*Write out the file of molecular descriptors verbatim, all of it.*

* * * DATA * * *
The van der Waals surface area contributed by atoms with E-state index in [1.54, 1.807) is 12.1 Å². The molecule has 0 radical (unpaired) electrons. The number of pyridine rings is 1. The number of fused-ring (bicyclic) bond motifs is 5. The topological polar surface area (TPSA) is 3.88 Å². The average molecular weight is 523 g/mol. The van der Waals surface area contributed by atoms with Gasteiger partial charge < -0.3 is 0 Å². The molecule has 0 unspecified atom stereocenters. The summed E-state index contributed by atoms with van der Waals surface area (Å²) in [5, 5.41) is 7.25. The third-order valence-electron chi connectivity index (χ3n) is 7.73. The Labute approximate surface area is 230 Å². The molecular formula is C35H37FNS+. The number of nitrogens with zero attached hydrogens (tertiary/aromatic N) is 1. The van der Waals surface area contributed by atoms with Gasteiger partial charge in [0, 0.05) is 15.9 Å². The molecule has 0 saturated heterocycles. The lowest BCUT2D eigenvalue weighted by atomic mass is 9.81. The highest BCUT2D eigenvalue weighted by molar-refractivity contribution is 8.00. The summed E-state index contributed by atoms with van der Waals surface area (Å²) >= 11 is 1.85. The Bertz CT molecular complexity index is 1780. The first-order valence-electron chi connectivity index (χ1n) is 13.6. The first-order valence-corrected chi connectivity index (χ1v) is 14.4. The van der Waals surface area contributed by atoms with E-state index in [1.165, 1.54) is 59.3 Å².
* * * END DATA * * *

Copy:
The van der Waals surface area contributed by atoms with E-state index in [1.54, 1.807) is 12.1 Å². The molecule has 0 radical (unpaired) electrons. The number of pyridine rings is 1. The number of fused-ring (bicyclic) bond motifs is 5. The topological polar surface area (TPSA) is 3.88 Å². The average molecular weight is 523 g/mol. The van der Waals surface area contributed by atoms with Gasteiger partial charge < -0.3 is 0 Å². The molecule has 0 unspecified atom stereocenters. The summed E-state index contributed by atoms with van der Waals surface area (Å²) in [5, 5.41) is 7.25. The third-order valence-electron chi connectivity index (χ3n) is 7.73. The Labute approximate surface area is 230 Å². The molecular formula is C35H37FNS+. The number of nitrogens with zero attached hydrogens (tertiary/aromatic N) is 1. The van der Waals surface area contributed by atoms with Gasteiger partial charge in [0, 0.05) is 15.9 Å². The molecule has 0 saturated heterocycles. The lowest BCUT2D eigenvalue weighted by atomic mass is 9.81. The highest BCUT2D eigenvalue weighted by molar-refractivity contribution is 8.00. The summed E-state index contributed by atoms with van der Waals surface area (Å²) >= 11 is 1.85. The Bertz CT molecular complexity index is 1780. The first-order valence-electron chi connectivity index (χ1n) is 13.6. The first-order valence-corrected chi connectivity index (χ1v) is 14.4. The van der Waals surface area contributed by atoms with E-state index in [1.165, 1.54) is 59.3 Å².